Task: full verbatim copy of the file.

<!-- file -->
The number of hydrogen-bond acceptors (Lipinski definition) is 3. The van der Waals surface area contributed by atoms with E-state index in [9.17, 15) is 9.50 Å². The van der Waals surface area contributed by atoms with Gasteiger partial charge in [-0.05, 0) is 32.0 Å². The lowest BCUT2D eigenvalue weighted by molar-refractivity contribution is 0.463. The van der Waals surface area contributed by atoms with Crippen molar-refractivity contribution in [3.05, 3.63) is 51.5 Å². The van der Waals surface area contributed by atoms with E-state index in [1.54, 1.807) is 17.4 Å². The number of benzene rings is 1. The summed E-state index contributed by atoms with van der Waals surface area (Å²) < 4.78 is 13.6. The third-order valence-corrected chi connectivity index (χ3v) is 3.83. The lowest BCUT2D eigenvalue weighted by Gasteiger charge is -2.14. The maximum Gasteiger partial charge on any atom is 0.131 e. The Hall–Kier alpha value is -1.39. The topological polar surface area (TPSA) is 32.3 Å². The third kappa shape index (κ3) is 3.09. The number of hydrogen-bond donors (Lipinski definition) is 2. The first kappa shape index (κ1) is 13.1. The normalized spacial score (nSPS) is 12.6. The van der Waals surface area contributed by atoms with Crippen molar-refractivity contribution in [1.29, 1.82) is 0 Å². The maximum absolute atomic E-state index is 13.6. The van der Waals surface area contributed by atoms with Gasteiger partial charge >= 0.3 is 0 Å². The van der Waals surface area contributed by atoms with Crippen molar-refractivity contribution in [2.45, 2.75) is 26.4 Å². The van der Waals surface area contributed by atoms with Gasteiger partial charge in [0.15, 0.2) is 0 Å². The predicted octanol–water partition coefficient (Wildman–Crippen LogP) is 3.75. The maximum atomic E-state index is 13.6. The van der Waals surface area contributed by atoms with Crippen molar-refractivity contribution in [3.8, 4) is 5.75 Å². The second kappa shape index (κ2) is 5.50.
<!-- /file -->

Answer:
The number of hydrogen-bond acceptors (Lipinski definition) is 3. The van der Waals surface area contributed by atoms with E-state index in [9.17, 15) is 9.50 Å². The van der Waals surface area contributed by atoms with Gasteiger partial charge in [-0.05, 0) is 32.0 Å². The lowest BCUT2D eigenvalue weighted by molar-refractivity contribution is 0.463. The van der Waals surface area contributed by atoms with Crippen molar-refractivity contribution in [3.05, 3.63) is 51.5 Å². The van der Waals surface area contributed by atoms with E-state index in [1.54, 1.807) is 17.4 Å². The number of benzene rings is 1. The summed E-state index contributed by atoms with van der Waals surface area (Å²) < 4.78 is 13.6. The third-order valence-corrected chi connectivity index (χ3v) is 3.83. The lowest BCUT2D eigenvalue weighted by Gasteiger charge is -2.14. The maximum Gasteiger partial charge on any atom is 0.131 e. The Hall–Kier alpha value is -1.39. The topological polar surface area (TPSA) is 32.3 Å². The third kappa shape index (κ3) is 3.09. The number of hydrogen-bond donors (Lipinski definition) is 2. The first kappa shape index (κ1) is 13.1. The normalized spacial score (nSPS) is 12.6. The van der Waals surface area contributed by atoms with Crippen molar-refractivity contribution in [1.29, 1.82) is 0 Å². The maximum absolute atomic E-state index is 13.6. The van der Waals surface area contributed by atoms with Gasteiger partial charge >= 0.3 is 0 Å². The van der Waals surface area contributed by atoms with Crippen molar-refractivity contribution in [2.45, 2.75) is 26.4 Å². The van der Waals surface area contributed by atoms with Gasteiger partial charge in [0.15, 0.2) is 0 Å². The predicted octanol–water partition coefficient (Wildman–Crippen LogP) is 3.75. The maximum atomic E-state index is 13.6. The van der Waals surface area contributed by atoms with Crippen molar-refractivity contribution in [3.8, 4) is 5.75 Å². The second kappa shape index (κ2) is 5.50.